In April 2019, 30-year-old Loreta Taylor fulfilled her wish to spend some special time away with her young family before she passed away. This brave young woman with terminal cancer travelled from the family home in Auckland’s North Shore to Queenstown, for a luxury holiday with her husband Mark and two children Charlie (4) and Anabelle (2). This was all made possible by the Race4Life Trust, an organisation that was first established in 2015 in New Zealand.
Race4Life delivers a wish service and provision of special events and activities to engage adult palliative care patients throughout New Zealand. Fulfilling wishes enables people with a terminal illness to realize their dreams and create memories that they and their families can cherish. These special experiences promote positive wellbeing, often providing light when all hope may have been lost. As a result, these special wishes have a very profound impact on patients, their families, and the wider community.
Over 600 wishes have been granted since Viv James first began the Race4Life Trust in 2015. From 2015 until March 2020 the staff grew to 9 full and part time workers. A strong passion and enthusiasm for this beautiful work, along with an understanding of the profound impact the service has on patients, families and communities throughout NZ, being the life blood of the staff.
Since 2020, with the onset of Covid 19, Race4Life has experienced many challenges including limited ability to raise funds, staff redundancies and an inability to grant wishes safely at anything but Alert Level One due to fragility of immune compromised patients. The continuous rollout of Lockdowns across New Zealand since 2020 has effectively meant that wishes have been compromised due to travel and gathering restrictions rules. Many patients as a result have passed away whilst on the ever increasing Waiting List.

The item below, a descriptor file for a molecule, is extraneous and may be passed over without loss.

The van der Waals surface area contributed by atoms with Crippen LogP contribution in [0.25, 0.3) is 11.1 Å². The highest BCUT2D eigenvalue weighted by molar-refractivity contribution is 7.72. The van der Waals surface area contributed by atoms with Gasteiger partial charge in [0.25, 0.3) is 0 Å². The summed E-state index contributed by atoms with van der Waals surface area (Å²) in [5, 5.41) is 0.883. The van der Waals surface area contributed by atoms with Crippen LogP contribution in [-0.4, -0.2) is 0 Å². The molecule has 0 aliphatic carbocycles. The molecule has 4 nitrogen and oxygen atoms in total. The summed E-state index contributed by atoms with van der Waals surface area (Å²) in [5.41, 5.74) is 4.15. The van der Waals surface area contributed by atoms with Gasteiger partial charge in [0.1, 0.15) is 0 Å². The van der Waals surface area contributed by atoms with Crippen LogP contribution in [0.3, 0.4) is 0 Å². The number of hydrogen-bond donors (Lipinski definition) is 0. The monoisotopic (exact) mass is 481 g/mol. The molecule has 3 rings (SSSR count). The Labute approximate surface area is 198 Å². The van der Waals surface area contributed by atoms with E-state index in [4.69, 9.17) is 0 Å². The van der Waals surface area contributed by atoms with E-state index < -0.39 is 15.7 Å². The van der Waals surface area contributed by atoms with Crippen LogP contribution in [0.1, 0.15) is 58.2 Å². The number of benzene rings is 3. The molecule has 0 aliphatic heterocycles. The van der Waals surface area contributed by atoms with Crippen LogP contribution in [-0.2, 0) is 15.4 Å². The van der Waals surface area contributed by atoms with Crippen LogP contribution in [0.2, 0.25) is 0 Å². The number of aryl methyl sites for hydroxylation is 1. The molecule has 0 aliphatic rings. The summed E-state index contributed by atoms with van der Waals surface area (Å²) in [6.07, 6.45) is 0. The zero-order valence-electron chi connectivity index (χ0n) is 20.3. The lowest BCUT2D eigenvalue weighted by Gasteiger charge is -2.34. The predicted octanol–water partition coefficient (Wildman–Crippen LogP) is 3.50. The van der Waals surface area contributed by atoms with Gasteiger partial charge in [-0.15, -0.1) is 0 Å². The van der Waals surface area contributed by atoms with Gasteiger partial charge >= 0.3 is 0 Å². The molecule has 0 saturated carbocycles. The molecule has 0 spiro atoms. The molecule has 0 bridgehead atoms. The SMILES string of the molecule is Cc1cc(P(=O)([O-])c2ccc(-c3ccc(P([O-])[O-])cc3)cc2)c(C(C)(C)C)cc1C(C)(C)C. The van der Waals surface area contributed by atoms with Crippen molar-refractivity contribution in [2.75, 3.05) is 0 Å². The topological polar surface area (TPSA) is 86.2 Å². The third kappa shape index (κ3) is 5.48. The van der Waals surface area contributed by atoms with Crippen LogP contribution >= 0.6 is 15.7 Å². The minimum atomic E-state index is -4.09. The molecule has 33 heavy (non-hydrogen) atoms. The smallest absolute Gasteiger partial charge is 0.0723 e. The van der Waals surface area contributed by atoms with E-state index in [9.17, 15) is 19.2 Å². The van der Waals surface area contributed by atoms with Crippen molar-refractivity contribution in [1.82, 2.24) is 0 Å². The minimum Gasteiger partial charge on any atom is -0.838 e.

The team restricted in so many ways, processed 79 wish requests in 2020, however they were only able to successfully deliver 49 wishes. In fact, 28% of wishes were not able to be completed compared to 13% in 2019. Several wishes were deferred to 2021 resulting in patients passing away before their wishes could be granted.
Wishes are a gift of hope and happiness at a time when patients need it the most. They can dramatically lift the spirits of people with life-limiting illness who can often feel isolated and removed from society. A helicopter ride, meeting a celebrity, a luxurious holiday away or a simple gathering in the backyard, are but a few of the many types of wishes requested by patients throughout NZ. These initiatives not only benefit the dying individual, but bring together families and the community, during often tragic cases of bereavement, to help them process grief in a healthy and meaningful way as expressed in this video:
Race4Life has been engaged in a study led by Dr Alison Booth, looking at the impact of a wish on patients, their families, and host communities throughout New Zealand. We have been given an opportunity to present our work at the Palliative Care Conference in Montreal in September 2022. The study is the first of its kind that has looked at the impact of the Wish Experience on patients over 18. It points out the demands of the growth of the service, over the years and the impact that Covid 19 has had on the organisation.
A large percentage of wishes do involve travel to popular tourist spots within New Zealand. With Covid 19 Alert Level restrictions and the policy of the NZ Government, the Tourism and Hospitality sectors have been decimated these past 18 months. However, at different stages in 2020 when the Wish Service was in operation, there was still heart-warming support from communities New Zealand wide. It would appear that the currency of the heart had over-ruled the pocket. So many businesses, have been touched over the years by this humbling work. Even in what would seem impossible situations, they have maintained a loyalty.
The ancient adage: “It is in giving that we receive” is apparently the driving force!
When the opportunity to make a difference in the lives of Palliative Care Patients is in the asking, businesses throughout New Zealand are tending to open their arms to patients, just as they did prior to Covid times, with Loretta and her family in 2019.